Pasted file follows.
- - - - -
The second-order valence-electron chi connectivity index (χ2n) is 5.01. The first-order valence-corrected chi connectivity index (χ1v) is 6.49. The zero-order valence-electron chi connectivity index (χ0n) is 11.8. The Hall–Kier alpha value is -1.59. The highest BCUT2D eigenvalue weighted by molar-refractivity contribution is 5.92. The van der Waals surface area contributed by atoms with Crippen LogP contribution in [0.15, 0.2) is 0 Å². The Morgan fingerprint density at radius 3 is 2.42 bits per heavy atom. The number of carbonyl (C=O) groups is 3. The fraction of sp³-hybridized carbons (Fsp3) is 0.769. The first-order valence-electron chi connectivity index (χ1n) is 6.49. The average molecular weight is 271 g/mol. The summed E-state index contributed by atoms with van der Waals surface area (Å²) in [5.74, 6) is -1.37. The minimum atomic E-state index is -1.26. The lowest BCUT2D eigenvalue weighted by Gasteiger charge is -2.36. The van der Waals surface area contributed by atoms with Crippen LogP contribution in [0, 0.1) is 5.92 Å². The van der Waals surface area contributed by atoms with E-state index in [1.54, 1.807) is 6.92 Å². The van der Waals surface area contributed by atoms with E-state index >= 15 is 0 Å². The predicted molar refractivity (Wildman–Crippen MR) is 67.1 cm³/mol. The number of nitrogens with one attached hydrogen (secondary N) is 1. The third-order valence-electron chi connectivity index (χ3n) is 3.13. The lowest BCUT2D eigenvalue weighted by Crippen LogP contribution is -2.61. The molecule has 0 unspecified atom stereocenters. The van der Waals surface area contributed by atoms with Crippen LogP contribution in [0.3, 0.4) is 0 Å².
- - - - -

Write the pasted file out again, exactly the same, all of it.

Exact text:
The second-order valence-electron chi connectivity index (χ2n) is 5.01. The first-order valence-corrected chi connectivity index (χ1v) is 6.49. The zero-order valence-electron chi connectivity index (χ0n) is 11.8. The Hall–Kier alpha value is -1.59. The highest BCUT2D eigenvalue weighted by molar-refractivity contribution is 5.92. The van der Waals surface area contributed by atoms with Crippen LogP contribution in [0.15, 0.2) is 0 Å². The Morgan fingerprint density at radius 3 is 2.42 bits per heavy atom. The number of carbonyl (C=O) groups is 3. The fraction of sp³-hybridized carbons (Fsp3) is 0.769. The first-order valence-electron chi connectivity index (χ1n) is 6.49. The average molecular weight is 271 g/mol. The summed E-state index contributed by atoms with van der Waals surface area (Å²) in [5.74, 6) is -1.37. The minimum atomic E-state index is -1.26. The lowest BCUT2D eigenvalue weighted by Gasteiger charge is -2.36. The van der Waals surface area contributed by atoms with Crippen LogP contribution in [0, 0.1) is 5.92 Å². The van der Waals surface area contributed by atoms with E-state index in [1.54, 1.807) is 6.92 Å². The van der Waals surface area contributed by atoms with E-state index >= 15 is 0 Å². The predicted molar refractivity (Wildman–Crippen MR) is 67.1 cm³/mol. The number of nitrogens with one attached hydrogen (secondary N) is 1. The third-order valence-electron chi connectivity index (χ3n) is 3.13. The lowest BCUT2D eigenvalue weighted by Crippen LogP contribution is -2.61. The molecule has 0 unspecified atom stereocenters. The van der Waals surface area contributed by atoms with Crippen LogP contribution in [0.3, 0.4) is 0 Å².